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March of the Gay Penguins

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For the second year in a row, the book And Tango Makes Three make parents the most mad.

Penguins Roy and Silo and their daughter, Tango, of the award-winning book And Tango Makes Three shouldn't stress about making the American Library Association's annual most-challenged books list. They're in good company. In fact, celebrated children's author Judy Blume has five titles on the "100 Most Frequently Challnged Books" list.

To be a "challenged" book means it received the most hate mail, and And Tango Makes Three by Justin Richardson and Peter Parnel has plenty. What's irking some parents is the glorification of the non-traditional family, the equivalent of the sitcom My Two Dads, only with gay penguins.

The story, however, is true. Roy and Silo, two chinstrap penguins that reside in New York's Central Park, became at one time an inseparable couple. The zookeepers observed the pair desperately trying to hatch a rock and gave them a real egg instead. The result was the birth of a baby chick that zookeepers named Tango. Alas, their union, like many heterosexual marriages, ended after their baby chick was raised.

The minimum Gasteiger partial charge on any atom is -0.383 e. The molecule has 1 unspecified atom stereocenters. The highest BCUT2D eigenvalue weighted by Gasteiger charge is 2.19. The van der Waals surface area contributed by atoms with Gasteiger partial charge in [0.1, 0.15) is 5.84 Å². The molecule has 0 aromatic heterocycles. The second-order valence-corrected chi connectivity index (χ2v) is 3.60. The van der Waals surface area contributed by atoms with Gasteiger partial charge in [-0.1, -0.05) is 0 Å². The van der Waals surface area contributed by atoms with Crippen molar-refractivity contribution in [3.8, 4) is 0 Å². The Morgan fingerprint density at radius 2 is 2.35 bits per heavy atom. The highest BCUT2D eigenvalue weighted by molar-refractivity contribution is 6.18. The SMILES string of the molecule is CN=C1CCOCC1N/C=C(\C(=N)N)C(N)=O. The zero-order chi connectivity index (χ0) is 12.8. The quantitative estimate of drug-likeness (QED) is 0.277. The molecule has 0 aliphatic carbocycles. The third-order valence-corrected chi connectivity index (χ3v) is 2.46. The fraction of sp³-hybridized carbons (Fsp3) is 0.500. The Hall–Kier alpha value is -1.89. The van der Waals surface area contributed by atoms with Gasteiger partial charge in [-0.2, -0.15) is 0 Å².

Dana Rudolf, founder of Mommian, an award-winning LGBT website, says that many parents object to books depicting same-sex marriage because they think it contains references to sexuality. "This is wrong," says Rudolf. "One never needs to mention sex in order to teach young children that there are many types of families, including those with a mom and a dad, two moms, two dads, a single parent, adoptive and birth parents, or parents of different races."

Would you object to your children reading And Tango Makes Three?

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4 comments so far | Post a comment now
beckie May 10, 2008, 5:50 PM

I have no problem with it at all. It’s shows one of the variety of families that exist in the real world, in a non-scary, kinda cute way ;)

Jessica May 10, 2008, 10:07 PM

This book sounds fantastic….. It’s an excellent resource to bring understanding to people who don’t “know” of any gay people in their lives, but will also help the many number of children that have one or two gay parents.
Thanks for highlighting this book to a wider audience.

ann starling May 10, 2008, 10:10 PM

Of course now! Being a gay parent myself, we are fortunate to have 5 kids and 7 grandkids of our own. Even though most were “raised” before we joined forces, they are all accepting of our relationship and view us as Mom and OMom (othermom), nana and nannie to our grandchildren. I think that children see the variations of families as far less problematic than many grownups.

Summer May 11, 2008, 8:01 PM

It is such a cute story. My oldest son loves penguins and this is one of his favorites. :)

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